Vitamin D stimulates cell migration in culture.

Epithelial cell restitution is a key step in mucosal repair that involves cell migration (6); we therefore determined the effect of vitamin D on cell migration. We measured cell migration under a condition where cell proliferation was stopped with 24-h starvation with serum-free media, followed by low (1%)-serum media. In the cell migration assay, using Caco-2 cells, we found that 1,25(OH)2D3 treatment markedly stimulated cell migration after the monolayers were wounded (Fig. 8B); in comparison, fewer cells migrated across the scratched line in the untreated control (Fig. 8A). This observation suggests that vitamin D may stimulate epithelial restitution in mucosal wound healing.

Fig. 8.

Effect of vitamin D on cell migration. Caco-2 cells were grown to monolayers in DMEM supplemented with 10% FBS. After 24-h starvation in serum-free media, the monolayers were scratched with a sterile razor blade. The cells were continually incubated in DMEM supplemented with 1% FBS for 48 h in the absence (A) or presence (B) of 10−8 M 1,25(OH)2D3, and cell migration was assessed under a microscope. Note that 1,25(OH)2D3 stimulated more cell migration across the scratched wound line (arrows) compared with the untreated control. Magnification: ×100.


Epidemiological evidence has suggested an association between vitamin D deficiency and increased IBD risk (23); however, the underlying mechanisms remain to be elucidated. Animal studies using IL-10 knockout mice have pointed to an immunomodulating role of VDR in IBD development. Vitamin D may reduce IBD risk by suppressing T cell-mediated immune response in the colon (1). This notion is consistent with the well-known immunomodulating activity of vitamin D (26). However, regulation of the immune compartment may be only part of the mechanism linking vitamin D deficiency to IBD. Our data obtained from the present study suggest that maintenance of the epithelial barrier integrity of the large intestine by vitamin D is also critical in preventing IBD development. To our knowledge the role of vitamin D/VDR in intestinal barrier homeostasis has not been reported.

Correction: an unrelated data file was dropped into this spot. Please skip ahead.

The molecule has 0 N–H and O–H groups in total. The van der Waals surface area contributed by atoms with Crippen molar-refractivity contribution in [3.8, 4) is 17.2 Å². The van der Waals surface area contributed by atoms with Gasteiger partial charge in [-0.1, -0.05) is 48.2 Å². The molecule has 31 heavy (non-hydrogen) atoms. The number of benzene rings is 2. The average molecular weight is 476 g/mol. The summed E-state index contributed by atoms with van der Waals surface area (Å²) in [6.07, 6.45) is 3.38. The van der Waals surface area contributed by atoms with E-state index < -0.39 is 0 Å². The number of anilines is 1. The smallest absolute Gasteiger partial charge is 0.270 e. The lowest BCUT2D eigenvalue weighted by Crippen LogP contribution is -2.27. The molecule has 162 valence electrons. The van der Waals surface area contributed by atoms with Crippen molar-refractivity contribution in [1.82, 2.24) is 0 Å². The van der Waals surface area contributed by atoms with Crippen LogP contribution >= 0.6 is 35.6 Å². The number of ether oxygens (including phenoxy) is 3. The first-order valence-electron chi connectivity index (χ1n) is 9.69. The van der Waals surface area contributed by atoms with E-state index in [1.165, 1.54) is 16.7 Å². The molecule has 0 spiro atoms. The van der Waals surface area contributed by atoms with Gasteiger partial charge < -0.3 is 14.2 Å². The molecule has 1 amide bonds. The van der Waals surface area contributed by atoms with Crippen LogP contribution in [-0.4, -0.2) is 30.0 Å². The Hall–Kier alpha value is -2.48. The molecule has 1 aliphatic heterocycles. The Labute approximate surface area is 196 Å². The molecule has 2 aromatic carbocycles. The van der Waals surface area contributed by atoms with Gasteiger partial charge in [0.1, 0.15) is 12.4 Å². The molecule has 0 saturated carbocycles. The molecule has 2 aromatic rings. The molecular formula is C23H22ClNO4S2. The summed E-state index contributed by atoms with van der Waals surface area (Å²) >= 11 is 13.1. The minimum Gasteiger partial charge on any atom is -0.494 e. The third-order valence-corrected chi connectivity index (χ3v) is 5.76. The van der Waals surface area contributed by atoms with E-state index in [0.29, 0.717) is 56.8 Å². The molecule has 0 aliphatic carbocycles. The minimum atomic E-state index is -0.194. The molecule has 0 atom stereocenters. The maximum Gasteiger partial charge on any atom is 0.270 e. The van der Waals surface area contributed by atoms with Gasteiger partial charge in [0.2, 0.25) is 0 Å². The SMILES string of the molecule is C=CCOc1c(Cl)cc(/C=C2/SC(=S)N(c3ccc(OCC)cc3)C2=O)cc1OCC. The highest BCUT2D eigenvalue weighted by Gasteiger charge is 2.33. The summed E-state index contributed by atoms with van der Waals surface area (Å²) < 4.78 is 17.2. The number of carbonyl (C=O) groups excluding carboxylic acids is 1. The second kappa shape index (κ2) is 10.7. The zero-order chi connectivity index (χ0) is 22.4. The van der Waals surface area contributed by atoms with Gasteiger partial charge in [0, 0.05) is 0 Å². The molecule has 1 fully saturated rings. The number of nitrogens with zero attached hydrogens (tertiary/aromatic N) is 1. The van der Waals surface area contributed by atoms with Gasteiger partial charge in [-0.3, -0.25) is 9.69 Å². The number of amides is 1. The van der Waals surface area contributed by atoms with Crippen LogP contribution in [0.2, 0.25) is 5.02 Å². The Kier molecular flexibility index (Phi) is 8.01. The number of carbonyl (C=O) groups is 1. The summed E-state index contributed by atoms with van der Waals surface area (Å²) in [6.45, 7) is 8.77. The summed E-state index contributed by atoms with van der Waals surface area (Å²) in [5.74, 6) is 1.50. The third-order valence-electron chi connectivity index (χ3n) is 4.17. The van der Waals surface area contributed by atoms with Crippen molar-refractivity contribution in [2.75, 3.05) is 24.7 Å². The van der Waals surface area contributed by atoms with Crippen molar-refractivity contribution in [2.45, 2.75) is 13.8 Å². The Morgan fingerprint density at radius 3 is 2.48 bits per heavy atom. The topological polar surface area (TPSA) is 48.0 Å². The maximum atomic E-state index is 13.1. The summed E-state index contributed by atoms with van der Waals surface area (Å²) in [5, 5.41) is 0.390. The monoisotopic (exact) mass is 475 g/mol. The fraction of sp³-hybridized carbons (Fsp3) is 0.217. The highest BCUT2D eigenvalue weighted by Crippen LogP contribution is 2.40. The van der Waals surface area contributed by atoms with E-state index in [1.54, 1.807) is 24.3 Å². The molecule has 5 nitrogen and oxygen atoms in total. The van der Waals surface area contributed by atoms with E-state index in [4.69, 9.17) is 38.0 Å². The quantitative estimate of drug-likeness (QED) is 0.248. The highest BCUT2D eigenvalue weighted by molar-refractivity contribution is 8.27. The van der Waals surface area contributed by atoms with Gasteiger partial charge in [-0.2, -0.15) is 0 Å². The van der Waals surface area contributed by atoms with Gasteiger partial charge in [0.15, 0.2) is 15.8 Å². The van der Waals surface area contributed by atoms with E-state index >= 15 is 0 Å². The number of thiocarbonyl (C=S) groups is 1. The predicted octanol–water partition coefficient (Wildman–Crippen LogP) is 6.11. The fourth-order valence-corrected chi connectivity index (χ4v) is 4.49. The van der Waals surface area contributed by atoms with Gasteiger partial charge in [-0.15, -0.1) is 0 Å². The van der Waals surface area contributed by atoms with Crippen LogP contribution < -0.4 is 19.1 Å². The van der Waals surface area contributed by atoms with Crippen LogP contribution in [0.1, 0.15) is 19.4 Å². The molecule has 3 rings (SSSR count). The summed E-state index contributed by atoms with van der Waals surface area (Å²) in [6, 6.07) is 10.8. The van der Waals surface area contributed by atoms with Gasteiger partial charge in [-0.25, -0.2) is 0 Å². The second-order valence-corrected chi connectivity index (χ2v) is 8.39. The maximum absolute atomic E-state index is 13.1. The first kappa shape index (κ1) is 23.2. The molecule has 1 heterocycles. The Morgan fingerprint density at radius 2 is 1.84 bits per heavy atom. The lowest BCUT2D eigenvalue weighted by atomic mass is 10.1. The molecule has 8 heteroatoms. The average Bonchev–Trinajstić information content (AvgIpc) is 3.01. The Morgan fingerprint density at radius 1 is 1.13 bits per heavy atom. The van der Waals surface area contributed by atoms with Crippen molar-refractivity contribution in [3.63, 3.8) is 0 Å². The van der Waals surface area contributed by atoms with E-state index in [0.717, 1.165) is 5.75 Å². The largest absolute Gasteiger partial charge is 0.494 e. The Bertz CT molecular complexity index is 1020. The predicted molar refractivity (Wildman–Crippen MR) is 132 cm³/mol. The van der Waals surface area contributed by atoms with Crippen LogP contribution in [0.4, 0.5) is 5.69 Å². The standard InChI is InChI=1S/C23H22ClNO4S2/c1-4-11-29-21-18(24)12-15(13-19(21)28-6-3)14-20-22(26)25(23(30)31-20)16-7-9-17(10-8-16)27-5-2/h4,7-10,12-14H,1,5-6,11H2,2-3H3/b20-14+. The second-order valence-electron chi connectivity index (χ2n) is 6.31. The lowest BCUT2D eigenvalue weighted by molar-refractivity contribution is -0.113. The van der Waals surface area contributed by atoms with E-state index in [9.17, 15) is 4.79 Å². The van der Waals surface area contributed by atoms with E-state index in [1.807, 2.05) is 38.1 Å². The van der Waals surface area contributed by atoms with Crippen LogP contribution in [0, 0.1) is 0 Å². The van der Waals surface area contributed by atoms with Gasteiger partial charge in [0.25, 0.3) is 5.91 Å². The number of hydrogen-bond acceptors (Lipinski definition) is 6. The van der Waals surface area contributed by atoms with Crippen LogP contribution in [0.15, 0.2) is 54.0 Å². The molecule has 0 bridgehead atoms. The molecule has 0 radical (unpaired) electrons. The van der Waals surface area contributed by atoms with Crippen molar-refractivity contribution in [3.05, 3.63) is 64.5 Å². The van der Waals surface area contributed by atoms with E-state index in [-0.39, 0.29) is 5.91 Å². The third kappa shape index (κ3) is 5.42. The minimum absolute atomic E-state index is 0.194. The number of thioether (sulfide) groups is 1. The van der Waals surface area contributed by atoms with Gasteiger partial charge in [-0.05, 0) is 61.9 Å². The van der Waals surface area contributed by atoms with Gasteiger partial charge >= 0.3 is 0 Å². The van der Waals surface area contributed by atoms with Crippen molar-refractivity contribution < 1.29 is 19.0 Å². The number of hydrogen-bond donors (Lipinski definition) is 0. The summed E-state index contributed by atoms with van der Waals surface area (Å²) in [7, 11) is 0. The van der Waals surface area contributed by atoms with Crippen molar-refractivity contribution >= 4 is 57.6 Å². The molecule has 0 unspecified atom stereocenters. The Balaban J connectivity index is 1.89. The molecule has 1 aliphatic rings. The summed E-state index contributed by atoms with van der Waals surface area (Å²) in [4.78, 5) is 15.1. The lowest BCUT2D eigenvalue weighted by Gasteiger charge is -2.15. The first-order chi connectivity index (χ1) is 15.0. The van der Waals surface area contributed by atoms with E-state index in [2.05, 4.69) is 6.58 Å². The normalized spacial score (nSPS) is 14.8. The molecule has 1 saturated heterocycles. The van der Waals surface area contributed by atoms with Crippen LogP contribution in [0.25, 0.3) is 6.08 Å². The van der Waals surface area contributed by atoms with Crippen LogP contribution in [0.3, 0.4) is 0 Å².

The DSS-colitis model shares many clinical and pathological features of human ulcerative colitis with regard to ulceration and loss of barrier function (28). Although the exact action of DSS is not fully understood, it is believed that DSS causes mucosal injury and disrupts the barrier function, leading to inflammation. DSS has been shown to increase mucosal permeability in mice (14) and reduce TER in intestinal cell monolayers (39), and the DSS-colitis model has been widely used to study mucosal healing (20, 25, 41). Therefore, the DSS model is an appropriate model to investigate the effect of VDR on mucosal barrier function and repair. Using this model, we found that mice lacking VDR are much more susceptible to mucosal injury than wild-type mice. After DSS treatment, VDR−/− mice lost more weight and developed more severe clinical symptoms, including significant bleeding and dehydration, leading to early death. A more recent study reported similar findings in DSS-treated VDR−/− mice in terms of symptom development (8), but this study focused on the innate immune response of the colon. Under normal conditions, VDR−/− mice exhibit no colonic abnormalities, except for a degree of hyperproliferation reported earlier (13); without stress their colonic mucosa appear to function normally. Under the DSS insult, however, massive ulcerations developed. This is probably due to some compromise in the tight junction structure and impairment in mucosal wound healing in the absence of VDR.

The intestinal mucosal barrier is mainly composed of epithelial cells and intercellular junctions that seal the paracellular space. The integrity of the intestinal mucosal barrier is preserved by the enormous regenerating capacity of the mucosal epithelium. The pluripotent stem cells give rise to the major cell types in the colonic epithelium (4). The progeny of the dividing cells migrate upwards from the base to the luminal surface of the crypt (34). Repairing of damaged mucosa normally requires epithelial cell restitution, involving cell migration, proliferation, and differentiation, leading to new crypt formation (6). Indeed, in VDR+/+ mice, after DSS treatment was stopped, epithelial restitution, proliferation, and new crypt formation were clearly seen in the ulcerated lesions. In contrast, no effective wound-healing process occurred in VDR−/− mice during the recovery phase. Therefore, the VDR appears to be required for mucosal repair. This notion is supported by the observation that VDR expression is markedly induced in the colonic mucosa during mucosal recovery after DSS insult. Accordingly, wound healing is impaired in VDR−/− mice because VDR upregulation is not possible. Consistently, in vitro data demonstrate that vitamin D stimulates epithelial cell migration, suggesting that vitamin D is involved in the regulation of epithelia restitution in wound healing. Multiple signaling pathways, such as those of BMP, Wnt, hedgehog, trefoil factors, and growth hormone, are involved in intestinal mucosal regeneration and wound healing (4, 20, 25, 41). VDR may regulate components of these and other pathways in mucosal regeneration. More in-depth investigations are required to elucidate the VDR-regulated downstream events involved in mucosal repair.